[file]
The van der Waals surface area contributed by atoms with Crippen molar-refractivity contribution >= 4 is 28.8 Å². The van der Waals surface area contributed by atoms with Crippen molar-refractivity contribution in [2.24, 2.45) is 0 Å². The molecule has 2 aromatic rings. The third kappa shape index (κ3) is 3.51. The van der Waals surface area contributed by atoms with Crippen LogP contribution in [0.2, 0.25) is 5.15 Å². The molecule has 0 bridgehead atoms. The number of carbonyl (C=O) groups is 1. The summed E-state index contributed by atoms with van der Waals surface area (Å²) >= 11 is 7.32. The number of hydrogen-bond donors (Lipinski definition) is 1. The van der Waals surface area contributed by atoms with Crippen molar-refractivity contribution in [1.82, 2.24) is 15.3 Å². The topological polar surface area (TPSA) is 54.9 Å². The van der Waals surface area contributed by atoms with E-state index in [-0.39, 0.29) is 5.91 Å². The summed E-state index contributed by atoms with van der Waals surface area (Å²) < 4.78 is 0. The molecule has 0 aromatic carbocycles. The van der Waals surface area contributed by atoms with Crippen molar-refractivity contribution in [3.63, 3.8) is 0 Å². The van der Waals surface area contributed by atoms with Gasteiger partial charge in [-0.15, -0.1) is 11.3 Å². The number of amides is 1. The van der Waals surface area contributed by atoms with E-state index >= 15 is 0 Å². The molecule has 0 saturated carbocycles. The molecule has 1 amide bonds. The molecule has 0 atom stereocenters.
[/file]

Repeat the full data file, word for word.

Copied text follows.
The van der Waals surface area contributed by atoms with Crippen molar-refractivity contribution >= 4 is 28.8 Å². The van der Waals surface area contributed by atoms with Crippen molar-refractivity contribution in [2.24, 2.45) is 0 Å². The molecule has 2 aromatic rings. The third kappa shape index (κ3) is 3.51. The van der Waals surface area contributed by atoms with Crippen LogP contribution in [0.2, 0.25) is 5.15 Å². The molecule has 0 bridgehead atoms. The number of carbonyl (C=O) groups is 1. The summed E-state index contributed by atoms with van der Waals surface area (Å²) >= 11 is 7.32. The number of hydrogen-bond donors (Lipinski definition) is 1. The van der Waals surface area contributed by atoms with Crippen molar-refractivity contribution in [1.82, 2.24) is 15.3 Å². The topological polar surface area (TPSA) is 54.9 Å². The van der Waals surface area contributed by atoms with E-state index in [-0.39, 0.29) is 5.91 Å². The summed E-state index contributed by atoms with van der Waals surface area (Å²) < 4.78 is 0. The molecule has 0 aromatic carbocycles. The van der Waals surface area contributed by atoms with Crippen molar-refractivity contribution in [3.63, 3.8) is 0 Å². The van der Waals surface area contributed by atoms with Gasteiger partial charge in [-0.15, -0.1) is 11.3 Å². The number of amides is 1. The van der Waals surface area contributed by atoms with E-state index >= 15 is 0 Å². The molecule has 0 saturated carbocycles. The molecule has 1 amide bonds. The molecule has 0 atom stereocenters.